Before we can move on we must first take a moment to understand what death represents in video games. On the most basic level, death is failure, and it is the fear of failure that gives our victories meaning. Without anything on the table to lose there just isn't much incentive to play the game. It is the possibility of losing that creates tension, whether it be our own defeat or that of a character's. In films, the suspense of a good narrative elicits this fear of failure in the form of empathy for characters. But any gamer will tell you that the stakes are higher when you're personally invested in the gamble. That's what makes video games so exciting; it isn't just Solid Snake facing enormous odds, but the player too.

Unfortunately, the current conventions of death aren't satisfying this customer. My biggest problem with death in video games is that there is nothing less immersive than a Game Over screen. It completely tears us out of the game-world and shatters narrative validity. It's hard to get invested in game stories when they're constantly restarting with no acknowledgment of player action. At the same time, it's hard to get invested in gameplay when there's no challenge presented to the player (as I'm currently playing Need for Speed: Hot Pursuit I am astounded at what little consequences there are for flipping your car at 200mph).

Now, when I harp on lack of consequences for failure, I'm mainly talking about games with checkpoints every thirty seconds and stuff like that. But really, how bad is it to have to repeat a level in more traditional games? It's certainly tedious and frustrating, but the punishment hardly seems fatal. What I'm looking for is a meaningful form of "death" that punishes the player enough to keep things tense while maintaining narrative credibility. And guess what! It's your lucky day because I've got a few swell ideas on how this ideal could come to fruition.

Addiction to expensive drugs increases with every death – This one works best with a game that features an economy, but there are ways around that. Still, the basic premise is that you take some not-so-soft drugs every time you become incapacitated. Maybe that's alright the first couple of times, but pretty soon you will develop an addiction that requires a fix just to keep your vitals stable. The catch is that this highly addictive drug is highly expensive as well. Or in the case of a game without an economy, it could be an item that's only found it certain high-danger areas. Whatever the case, if you aren't careful about how you play the game then there's a good possibility you'll develop a debilitating addiction. And for all those wimps who want to play on Easy, I guess we could throw in a rehab option for a small fee.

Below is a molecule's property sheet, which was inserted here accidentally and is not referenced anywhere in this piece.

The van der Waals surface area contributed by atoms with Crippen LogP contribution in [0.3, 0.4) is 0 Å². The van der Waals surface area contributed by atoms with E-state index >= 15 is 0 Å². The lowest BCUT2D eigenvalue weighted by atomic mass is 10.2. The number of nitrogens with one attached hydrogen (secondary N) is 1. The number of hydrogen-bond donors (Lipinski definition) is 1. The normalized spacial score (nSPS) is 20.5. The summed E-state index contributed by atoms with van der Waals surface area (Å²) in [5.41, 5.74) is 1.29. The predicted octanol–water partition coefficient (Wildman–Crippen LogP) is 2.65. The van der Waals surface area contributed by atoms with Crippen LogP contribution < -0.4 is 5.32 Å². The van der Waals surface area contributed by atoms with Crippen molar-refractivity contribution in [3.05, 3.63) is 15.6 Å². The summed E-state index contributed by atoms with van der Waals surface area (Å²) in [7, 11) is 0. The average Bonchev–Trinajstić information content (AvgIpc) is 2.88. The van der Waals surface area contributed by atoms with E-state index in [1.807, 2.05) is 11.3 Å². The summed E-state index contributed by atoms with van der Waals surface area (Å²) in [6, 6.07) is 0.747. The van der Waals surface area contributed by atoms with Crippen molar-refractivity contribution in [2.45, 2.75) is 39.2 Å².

Each death takes you a "level" deeper and extends the game – Taking the concept of dream-levels found in Inception and applying it to death, I think there's potential for a pretty cool game. The key is that death needs to be welcomed in this game. I'm envisioning a difficult Platformer that can be beat in a single brief sitting if you're good enough to avoid death. But, the intense difficulty will ensure that most players aren't that good, and they'll get sucked a level deeper into the spirit world. Each death will take you down another level and require that you make it through a level unharmed in order to advance back to the previous level. If you die 50 times, then you've got 50 levels to crawl back through. Dying again on your ascent won't send you all the way back to your lowest level, but it will send you down a standard level. The only way to beat the game is to return to that fateful first level and ascend to the heavens.